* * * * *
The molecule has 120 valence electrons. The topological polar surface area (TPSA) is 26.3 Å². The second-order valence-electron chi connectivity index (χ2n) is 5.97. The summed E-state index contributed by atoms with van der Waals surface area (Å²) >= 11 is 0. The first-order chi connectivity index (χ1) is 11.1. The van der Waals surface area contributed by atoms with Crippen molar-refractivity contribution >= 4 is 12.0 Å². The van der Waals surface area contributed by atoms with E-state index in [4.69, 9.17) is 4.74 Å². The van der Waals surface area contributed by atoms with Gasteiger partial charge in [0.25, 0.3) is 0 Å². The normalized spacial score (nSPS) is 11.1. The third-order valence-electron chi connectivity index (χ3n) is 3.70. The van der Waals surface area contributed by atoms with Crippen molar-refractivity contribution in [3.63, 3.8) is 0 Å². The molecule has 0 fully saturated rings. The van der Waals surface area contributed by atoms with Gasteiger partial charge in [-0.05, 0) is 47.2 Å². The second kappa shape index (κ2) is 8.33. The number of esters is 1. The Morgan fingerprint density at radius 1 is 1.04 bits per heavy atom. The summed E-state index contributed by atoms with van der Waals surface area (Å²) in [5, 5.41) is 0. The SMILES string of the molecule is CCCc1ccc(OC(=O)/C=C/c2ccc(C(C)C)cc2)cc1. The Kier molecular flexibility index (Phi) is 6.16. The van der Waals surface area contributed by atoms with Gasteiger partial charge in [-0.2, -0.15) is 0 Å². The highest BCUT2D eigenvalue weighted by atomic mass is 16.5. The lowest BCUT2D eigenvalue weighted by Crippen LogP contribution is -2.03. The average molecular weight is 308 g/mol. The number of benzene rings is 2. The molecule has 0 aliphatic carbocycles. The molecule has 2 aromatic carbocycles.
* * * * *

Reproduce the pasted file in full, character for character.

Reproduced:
The molecule has 120 valence electrons. The topological polar surface area (TPSA) is 26.3 Å². The second-order valence-electron chi connectivity index (χ2n) is 5.97. The summed E-state index contributed by atoms with van der Waals surface area (Å²) >= 11 is 0. The first-order chi connectivity index (χ1) is 11.1. The van der Waals surface area contributed by atoms with Crippen molar-refractivity contribution >= 4 is 12.0 Å². The van der Waals surface area contributed by atoms with E-state index in [4.69, 9.17) is 4.74 Å². The van der Waals surface area contributed by atoms with Gasteiger partial charge in [0.25, 0.3) is 0 Å². The normalized spacial score (nSPS) is 11.1. The third-order valence-electron chi connectivity index (χ3n) is 3.70. The van der Waals surface area contributed by atoms with Crippen molar-refractivity contribution in [3.63, 3.8) is 0 Å². The molecule has 0 fully saturated rings. The van der Waals surface area contributed by atoms with Gasteiger partial charge in [-0.05, 0) is 47.2 Å². The second kappa shape index (κ2) is 8.33. The number of esters is 1. The Morgan fingerprint density at radius 1 is 1.04 bits per heavy atom. The summed E-state index contributed by atoms with van der Waals surface area (Å²) in [5, 5.41) is 0. The SMILES string of the molecule is CCCc1ccc(OC(=O)/C=C/c2ccc(C(C)C)cc2)cc1. The Kier molecular flexibility index (Phi) is 6.16. The van der Waals surface area contributed by atoms with Gasteiger partial charge in [-0.2, -0.15) is 0 Å². The highest BCUT2D eigenvalue weighted by atomic mass is 16.5. The lowest BCUT2D eigenvalue weighted by Crippen LogP contribution is -2.03. The average molecular weight is 308 g/mol. The number of benzene rings is 2. The molecule has 0 aliphatic carbocycles. The molecule has 2 aromatic carbocycles.